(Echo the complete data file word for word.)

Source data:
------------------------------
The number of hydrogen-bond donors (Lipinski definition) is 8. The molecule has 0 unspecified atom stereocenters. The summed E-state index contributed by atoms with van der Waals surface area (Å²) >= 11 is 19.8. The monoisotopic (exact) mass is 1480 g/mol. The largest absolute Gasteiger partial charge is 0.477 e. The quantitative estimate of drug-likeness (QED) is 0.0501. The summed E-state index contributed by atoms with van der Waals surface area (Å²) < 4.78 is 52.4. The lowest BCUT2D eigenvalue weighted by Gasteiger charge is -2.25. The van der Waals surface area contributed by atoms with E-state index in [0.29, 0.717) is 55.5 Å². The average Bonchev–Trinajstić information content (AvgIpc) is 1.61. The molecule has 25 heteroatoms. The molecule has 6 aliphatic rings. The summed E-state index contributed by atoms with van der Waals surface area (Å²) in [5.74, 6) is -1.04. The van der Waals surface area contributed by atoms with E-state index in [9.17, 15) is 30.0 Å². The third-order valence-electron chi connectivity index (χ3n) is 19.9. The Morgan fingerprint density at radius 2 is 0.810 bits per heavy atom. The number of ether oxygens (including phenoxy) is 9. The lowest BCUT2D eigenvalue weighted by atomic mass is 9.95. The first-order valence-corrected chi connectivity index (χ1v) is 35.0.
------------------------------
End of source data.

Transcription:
The number of hydrogen-bond donors (Lipinski definition) is 8. The molecule has 0 unspecified atom stereocenters. The summed E-state index contributed by atoms with van der Waals surface area (Å²) >= 11 is 19.8. The monoisotopic (exact) mass is 1480 g/mol. The largest absolute Gasteiger partial charge is 0.477 e. The quantitative estimate of drug-likeness (QED) is 0.0501. The summed E-state index contributed by atoms with van der Waals surface area (Å²) < 4.78 is 52.4. The lowest BCUT2D eigenvalue weighted by Gasteiger charge is -2.25. The van der Waals surface area contributed by atoms with E-state index in [0.29, 0.717) is 55.5 Å². The average Bonchev–Trinajstić information content (AvgIpc) is 1.61. The molecule has 25 heteroatoms. The molecule has 6 aliphatic rings. The summed E-state index contributed by atoms with van der Waals surface area (Å²) in [5.74, 6) is -1.04. The van der Waals surface area contributed by atoms with E-state index in [9.17, 15) is 30.0 Å². The third-order valence-electron chi connectivity index (χ3n) is 19.9. The Morgan fingerprint density at radius 2 is 0.810 bits per heavy atom. The number of ether oxygens (including phenoxy) is 9. The lowest BCUT2D eigenvalue weighted by atomic mass is 9.95. The first-order valence-corrected chi connectivity index (χ1v) is 35.0.